Planning: Good or Bad?
Book Review by Nathaniel R. Dickinson
The Best-Laid Plans, How Government Planning Harms Your Quality of Life, Your Pocketbook, and Your Future
By Randal O'Toole, Cato Institute 2007
Randal O'Toole's book The Best-Laid Plans is dedicated to Chip, his fun-loving friend and quiet companion on some 20,000 miles of hikes. This makes the reviewer rather jealous, since, although he could win the mileage contest, the vast majority of the time the wild creatures were his only company.
O'Toole introduces Best-Laid by saying this book should not be necessary. There already are many good books identifying why government planning does not work. Obviously, he sees the need for intensifying the hammering in an effort to wake up a decidedly apathetic public.
He states that government planning almost always leads to disaster, because governmental planning is not possible. The reviewer takes exception to this after devoting about forty years to the management of the public's valuable wildlife resources while employed by a number of public agencies. These efforts resulted in the creation of a vast array of sound management plans, with the last being the most sophisticated and successful deer management program in the nation.
The third section of the reviewer's book Common Sense Wildlife Management is entitled "Yes, A Plan Is Essential." It notes that for those who are content wandering through field and forest, planning is indeed a superfluous activity.
The blame must be placed where it belongs, on the horribly intrusive governmental agencies that have been created, the insatiable appetites of the extreme leftist public leaders who have a disdain for peoples' rights, along with an apathetic citizenry. It is amazing how willing the majority are to sell their souls. The noted chapter also states that a plan must be more than a course for action to do things that someone desires to pursue. Discipline is essential, and if it prevails the best-laid plans will succeed. It is not planning's fault, but rather the proliferation of planners who have a disdain for the traditional American way of life. Paramount in any such deliberations is the obvious - private property rights must be insured.
The author ends the introduction stating that the ultimate goal of his book is to inspire public agencies to repeal planning laws and shut down planning departments. No, planning is essential. Without it, one founders in a mass of fuzz. Planning should be beefed up and conducted in a truly free society manner.
Part one of O'Toole's book deals with forest planning. He notes that between 1952 and 1976 the U.S. Forest Service went from being one of the most popular governmental agencies to one of the most controversial, with debates over clearcutting, road construction, herbicide spraying, among other activities. These, of course, were not the fault of planning, but rather the lack of it. Not mentioned was the original intent of the National Forests to guarantee a future supply of timber. Discussed are the ultra-liberal Senator Humphrey and forest plans costing extravagant amounts. This, of course, is not the fault of the planning process, but rather a bastardization of it. Again, why the effort to give planning itself a bad name? What O'Toole is documenting has nothing to do with planning, but rather the lack of sound planning, without which one is bound to end up someplace else and not know how anyone got there. This is not to say that most governmental plans are not piles of garbage. O'Toole, however, does a good job of documenting many cases of horrendous governmental planning. In his second chapter, appropriately entitled "Garbage In. Gospel Out," he rightly declares that this was not the computers' fault.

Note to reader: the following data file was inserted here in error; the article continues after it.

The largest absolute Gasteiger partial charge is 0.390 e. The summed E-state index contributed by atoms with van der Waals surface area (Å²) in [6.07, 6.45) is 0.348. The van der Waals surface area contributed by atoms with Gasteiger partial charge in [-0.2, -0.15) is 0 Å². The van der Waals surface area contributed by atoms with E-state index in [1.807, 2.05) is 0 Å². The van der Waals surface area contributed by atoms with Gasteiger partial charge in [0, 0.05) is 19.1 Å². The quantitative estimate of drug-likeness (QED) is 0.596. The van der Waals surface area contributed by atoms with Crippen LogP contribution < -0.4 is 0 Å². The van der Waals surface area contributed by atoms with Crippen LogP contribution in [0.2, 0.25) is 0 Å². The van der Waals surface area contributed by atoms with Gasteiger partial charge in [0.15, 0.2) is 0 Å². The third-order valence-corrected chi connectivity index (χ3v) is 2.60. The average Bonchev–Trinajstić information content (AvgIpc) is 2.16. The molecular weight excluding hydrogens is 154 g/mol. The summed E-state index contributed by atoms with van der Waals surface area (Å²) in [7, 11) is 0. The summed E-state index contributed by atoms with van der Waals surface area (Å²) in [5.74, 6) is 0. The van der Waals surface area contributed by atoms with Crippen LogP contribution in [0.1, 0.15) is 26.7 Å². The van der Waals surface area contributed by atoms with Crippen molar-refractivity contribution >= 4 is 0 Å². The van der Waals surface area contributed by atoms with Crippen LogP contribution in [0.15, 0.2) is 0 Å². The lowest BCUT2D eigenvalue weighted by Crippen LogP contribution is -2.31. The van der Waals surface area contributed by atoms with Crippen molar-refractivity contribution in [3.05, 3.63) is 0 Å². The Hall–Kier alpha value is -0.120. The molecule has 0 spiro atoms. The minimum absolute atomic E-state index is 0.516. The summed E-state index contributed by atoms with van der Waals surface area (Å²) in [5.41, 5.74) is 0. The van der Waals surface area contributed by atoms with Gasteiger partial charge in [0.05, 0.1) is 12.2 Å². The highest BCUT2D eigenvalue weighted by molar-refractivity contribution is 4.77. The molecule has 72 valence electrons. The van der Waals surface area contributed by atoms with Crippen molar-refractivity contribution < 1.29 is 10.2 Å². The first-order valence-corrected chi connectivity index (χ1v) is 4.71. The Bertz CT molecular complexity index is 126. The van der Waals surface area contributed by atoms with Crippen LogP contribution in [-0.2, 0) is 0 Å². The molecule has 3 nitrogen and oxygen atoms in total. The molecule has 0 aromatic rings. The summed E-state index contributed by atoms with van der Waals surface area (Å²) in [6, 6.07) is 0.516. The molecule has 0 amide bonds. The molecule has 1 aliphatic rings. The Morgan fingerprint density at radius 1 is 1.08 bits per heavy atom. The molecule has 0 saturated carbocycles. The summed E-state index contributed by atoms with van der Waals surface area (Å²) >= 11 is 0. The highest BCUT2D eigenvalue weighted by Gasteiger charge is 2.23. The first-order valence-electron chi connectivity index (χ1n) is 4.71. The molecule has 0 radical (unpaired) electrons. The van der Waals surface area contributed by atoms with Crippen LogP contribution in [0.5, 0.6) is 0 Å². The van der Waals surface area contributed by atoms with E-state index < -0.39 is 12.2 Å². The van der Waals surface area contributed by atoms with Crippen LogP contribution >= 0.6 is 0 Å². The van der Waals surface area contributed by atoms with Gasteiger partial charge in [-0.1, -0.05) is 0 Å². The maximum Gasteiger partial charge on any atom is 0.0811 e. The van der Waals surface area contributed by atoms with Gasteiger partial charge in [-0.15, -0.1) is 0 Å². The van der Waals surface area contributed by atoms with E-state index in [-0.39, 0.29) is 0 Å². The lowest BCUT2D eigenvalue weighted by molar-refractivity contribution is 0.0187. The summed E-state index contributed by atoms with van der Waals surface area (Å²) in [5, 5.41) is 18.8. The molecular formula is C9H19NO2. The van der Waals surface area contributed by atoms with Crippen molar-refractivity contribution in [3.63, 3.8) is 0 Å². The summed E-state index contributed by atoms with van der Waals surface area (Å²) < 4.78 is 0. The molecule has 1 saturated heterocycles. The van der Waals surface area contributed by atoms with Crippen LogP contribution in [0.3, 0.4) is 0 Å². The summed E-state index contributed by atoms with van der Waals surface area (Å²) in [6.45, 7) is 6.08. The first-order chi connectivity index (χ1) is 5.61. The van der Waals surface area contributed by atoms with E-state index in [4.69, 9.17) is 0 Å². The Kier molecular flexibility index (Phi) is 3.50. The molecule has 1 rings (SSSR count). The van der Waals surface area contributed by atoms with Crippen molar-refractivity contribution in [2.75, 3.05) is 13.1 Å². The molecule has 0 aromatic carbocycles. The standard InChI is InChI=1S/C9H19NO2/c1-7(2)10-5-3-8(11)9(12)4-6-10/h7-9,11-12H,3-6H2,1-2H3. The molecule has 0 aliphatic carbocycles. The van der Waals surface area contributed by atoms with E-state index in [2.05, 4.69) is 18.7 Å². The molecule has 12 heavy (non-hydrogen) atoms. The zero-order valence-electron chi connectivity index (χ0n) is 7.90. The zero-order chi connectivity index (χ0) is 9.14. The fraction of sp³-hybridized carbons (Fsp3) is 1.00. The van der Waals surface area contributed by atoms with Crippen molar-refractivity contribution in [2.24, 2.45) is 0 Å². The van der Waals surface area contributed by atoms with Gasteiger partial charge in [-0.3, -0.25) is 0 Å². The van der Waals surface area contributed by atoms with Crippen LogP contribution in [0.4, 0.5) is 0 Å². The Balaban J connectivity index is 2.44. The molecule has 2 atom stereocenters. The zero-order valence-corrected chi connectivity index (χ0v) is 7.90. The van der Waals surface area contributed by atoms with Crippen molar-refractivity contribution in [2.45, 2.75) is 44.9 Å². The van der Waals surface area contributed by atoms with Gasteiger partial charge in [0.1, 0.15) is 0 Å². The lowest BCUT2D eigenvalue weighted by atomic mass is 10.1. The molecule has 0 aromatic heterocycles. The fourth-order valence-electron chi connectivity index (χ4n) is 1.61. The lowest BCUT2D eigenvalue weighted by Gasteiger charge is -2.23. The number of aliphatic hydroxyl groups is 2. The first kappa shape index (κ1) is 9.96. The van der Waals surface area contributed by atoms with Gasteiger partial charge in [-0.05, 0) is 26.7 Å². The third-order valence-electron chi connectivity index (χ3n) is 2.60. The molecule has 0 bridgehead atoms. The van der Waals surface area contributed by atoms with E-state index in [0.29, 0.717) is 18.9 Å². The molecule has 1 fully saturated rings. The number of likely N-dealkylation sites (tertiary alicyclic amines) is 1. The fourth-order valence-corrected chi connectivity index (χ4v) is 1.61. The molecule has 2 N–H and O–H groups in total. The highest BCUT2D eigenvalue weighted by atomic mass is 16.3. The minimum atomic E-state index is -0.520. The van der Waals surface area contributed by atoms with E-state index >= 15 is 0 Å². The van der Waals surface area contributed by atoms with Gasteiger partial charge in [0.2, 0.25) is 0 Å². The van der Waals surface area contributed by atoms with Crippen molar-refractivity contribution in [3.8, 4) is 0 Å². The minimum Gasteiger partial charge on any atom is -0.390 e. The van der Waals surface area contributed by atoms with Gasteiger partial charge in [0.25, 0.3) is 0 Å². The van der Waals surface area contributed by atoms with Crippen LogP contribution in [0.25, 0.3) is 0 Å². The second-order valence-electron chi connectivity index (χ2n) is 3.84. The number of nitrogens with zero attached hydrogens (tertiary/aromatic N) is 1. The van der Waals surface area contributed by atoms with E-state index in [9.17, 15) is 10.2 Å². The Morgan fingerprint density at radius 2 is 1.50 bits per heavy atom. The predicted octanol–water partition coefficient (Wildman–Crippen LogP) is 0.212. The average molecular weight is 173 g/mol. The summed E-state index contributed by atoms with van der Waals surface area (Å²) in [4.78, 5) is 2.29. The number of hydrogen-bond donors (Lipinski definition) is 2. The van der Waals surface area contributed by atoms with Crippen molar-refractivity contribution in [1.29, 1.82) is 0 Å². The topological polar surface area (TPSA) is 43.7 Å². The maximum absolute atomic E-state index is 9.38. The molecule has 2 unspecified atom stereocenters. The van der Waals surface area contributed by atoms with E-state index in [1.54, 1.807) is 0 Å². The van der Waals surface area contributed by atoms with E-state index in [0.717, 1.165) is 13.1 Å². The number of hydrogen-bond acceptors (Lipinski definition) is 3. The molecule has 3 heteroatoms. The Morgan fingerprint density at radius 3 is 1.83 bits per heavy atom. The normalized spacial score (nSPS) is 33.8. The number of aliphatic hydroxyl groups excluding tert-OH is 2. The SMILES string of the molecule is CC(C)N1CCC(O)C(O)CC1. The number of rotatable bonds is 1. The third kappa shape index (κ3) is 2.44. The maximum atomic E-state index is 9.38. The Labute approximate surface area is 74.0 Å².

This is followed by chapters discussing natural selection, roadless areas, analysis paralysis, fire dominance, why planning fails, rational decisionmaking, the modeling problem (the reviewer once wrote a piece entitled "Models Are Great But Their Worth Must be Proven"), human barriers including the fad problem, the pseudoscience problem, the democracy problem - all of which make much sense, but still do not distinguish between sound, noble planning and garbage. Again, planning is undoubtedly essential for any endeavor to succeed. Unfortunately, the next entry is entitled "Planning Is Not Necessary." The reviewer became very confused as to just what the author was trying to convey and then what his ideas of what planning and plans were all about. He seems to confuse sound planning with the type governmental bureaucrats indulge in. Excuses for not planning are that the technical barriers to comprehensive, rational planning of land or other resources are insurmountable. Admittedly, there are many amongst us that are lousy planners. That does not force one to give up. Why not encourage the bureaucrats to get the right people for the jobs? O'Toole claims that planners rely on junk science and resort to fads. No, he is thinking more of meddlers and social engineers.
Next follow thorough discussions of land use planning, urban renewal, urban sprawl, smart growth and its oppression, home ownership and its affordability, housing bubbles, smart growth and crime, why planners fail, the planning profession, the ideal communist city, typical planning methods (unfortunately throwing more stones at planners), the benefits of the automobile, the panic over peak oil, congestion, building auto-hostile streets, the rail transit hoax, among others.
Best-Laid Plans ends with a discussion entitled "The American Dream." It notes that the best role government can play in our economy is to give people the freedom to choose their own destinies, but ensure that people pay the costs of their own choices. Is not this what our great country is all about?
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